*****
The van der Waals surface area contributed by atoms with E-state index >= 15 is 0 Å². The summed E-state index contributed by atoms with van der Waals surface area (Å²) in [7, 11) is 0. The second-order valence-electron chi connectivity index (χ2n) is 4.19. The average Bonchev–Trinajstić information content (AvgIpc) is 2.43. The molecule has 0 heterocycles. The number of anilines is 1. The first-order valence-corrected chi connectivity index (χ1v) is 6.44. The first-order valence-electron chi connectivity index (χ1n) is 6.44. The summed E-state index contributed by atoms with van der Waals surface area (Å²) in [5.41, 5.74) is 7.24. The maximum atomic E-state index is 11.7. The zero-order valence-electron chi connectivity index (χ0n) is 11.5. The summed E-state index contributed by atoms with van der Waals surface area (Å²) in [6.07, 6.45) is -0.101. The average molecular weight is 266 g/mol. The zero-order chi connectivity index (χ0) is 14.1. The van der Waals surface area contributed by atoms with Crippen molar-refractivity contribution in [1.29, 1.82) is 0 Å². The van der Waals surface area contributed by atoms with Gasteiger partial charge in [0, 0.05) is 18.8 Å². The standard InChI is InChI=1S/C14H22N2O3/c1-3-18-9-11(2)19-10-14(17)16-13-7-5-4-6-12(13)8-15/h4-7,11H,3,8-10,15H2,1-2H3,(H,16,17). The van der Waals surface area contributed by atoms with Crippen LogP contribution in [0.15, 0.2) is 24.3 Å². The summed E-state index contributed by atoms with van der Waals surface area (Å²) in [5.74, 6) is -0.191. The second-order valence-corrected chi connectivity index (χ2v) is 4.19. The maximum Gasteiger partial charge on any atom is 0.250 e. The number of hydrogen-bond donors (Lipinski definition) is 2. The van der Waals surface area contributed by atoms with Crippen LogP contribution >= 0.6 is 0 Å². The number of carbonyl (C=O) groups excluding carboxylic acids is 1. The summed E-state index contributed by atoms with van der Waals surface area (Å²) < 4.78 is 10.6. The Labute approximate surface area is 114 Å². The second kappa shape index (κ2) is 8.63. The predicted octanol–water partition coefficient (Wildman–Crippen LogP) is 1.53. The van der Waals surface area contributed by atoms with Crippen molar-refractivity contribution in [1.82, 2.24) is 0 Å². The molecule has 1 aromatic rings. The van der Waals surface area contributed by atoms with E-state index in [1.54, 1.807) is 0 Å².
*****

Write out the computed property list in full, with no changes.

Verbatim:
The van der Waals surface area contributed by atoms with E-state index >= 15 is 0 Å². The summed E-state index contributed by atoms with van der Waals surface area (Å²) in [7, 11) is 0. The second-order valence-electron chi connectivity index (χ2n) is 4.19. The average Bonchev–Trinajstić information content (AvgIpc) is 2.43. The molecule has 0 heterocycles. The number of anilines is 1. The first-order valence-corrected chi connectivity index (χ1v) is 6.44. The first-order valence-electron chi connectivity index (χ1n) is 6.44. The summed E-state index contributed by atoms with van der Waals surface area (Å²) in [5.41, 5.74) is 7.24. The maximum atomic E-state index is 11.7. The zero-order valence-electron chi connectivity index (χ0n) is 11.5. The summed E-state index contributed by atoms with van der Waals surface area (Å²) in [6.07, 6.45) is -0.101. The average molecular weight is 266 g/mol. The zero-order chi connectivity index (χ0) is 14.1. The van der Waals surface area contributed by atoms with Crippen molar-refractivity contribution in [1.29, 1.82) is 0 Å². The van der Waals surface area contributed by atoms with Gasteiger partial charge in [0, 0.05) is 18.8 Å². The standard InChI is InChI=1S/C14H22N2O3/c1-3-18-9-11(2)19-10-14(17)16-13-7-5-4-6-12(13)8-15/h4-7,11H,3,8-10,15H2,1-2H3,(H,16,17). The van der Waals surface area contributed by atoms with Crippen LogP contribution in [0.15, 0.2) is 24.3 Å². The summed E-state index contributed by atoms with van der Waals surface area (Å²) in [5.74, 6) is -0.191. The second-order valence-corrected chi connectivity index (χ2v) is 4.19. The maximum Gasteiger partial charge on any atom is 0.250 e. The number of hydrogen-bond donors (Lipinski definition) is 2. The van der Waals surface area contributed by atoms with Crippen LogP contribution >= 0.6 is 0 Å². The number of carbonyl (C=O) groups excluding carboxylic acids is 1. The summed E-state index contributed by atoms with van der Waals surface area (Å²) < 4.78 is 10.6. The Labute approximate surface area is 114 Å². The second kappa shape index (κ2) is 8.63. The predicted octanol–water partition coefficient (Wildman–Crippen LogP) is 1.53. The van der Waals surface area contributed by atoms with Crippen molar-refractivity contribution in [1.82, 2.24) is 0 Å². The molecule has 1 aromatic rings. The van der Waals surface area contributed by atoms with E-state index in [1.54, 1.807) is 0 Å².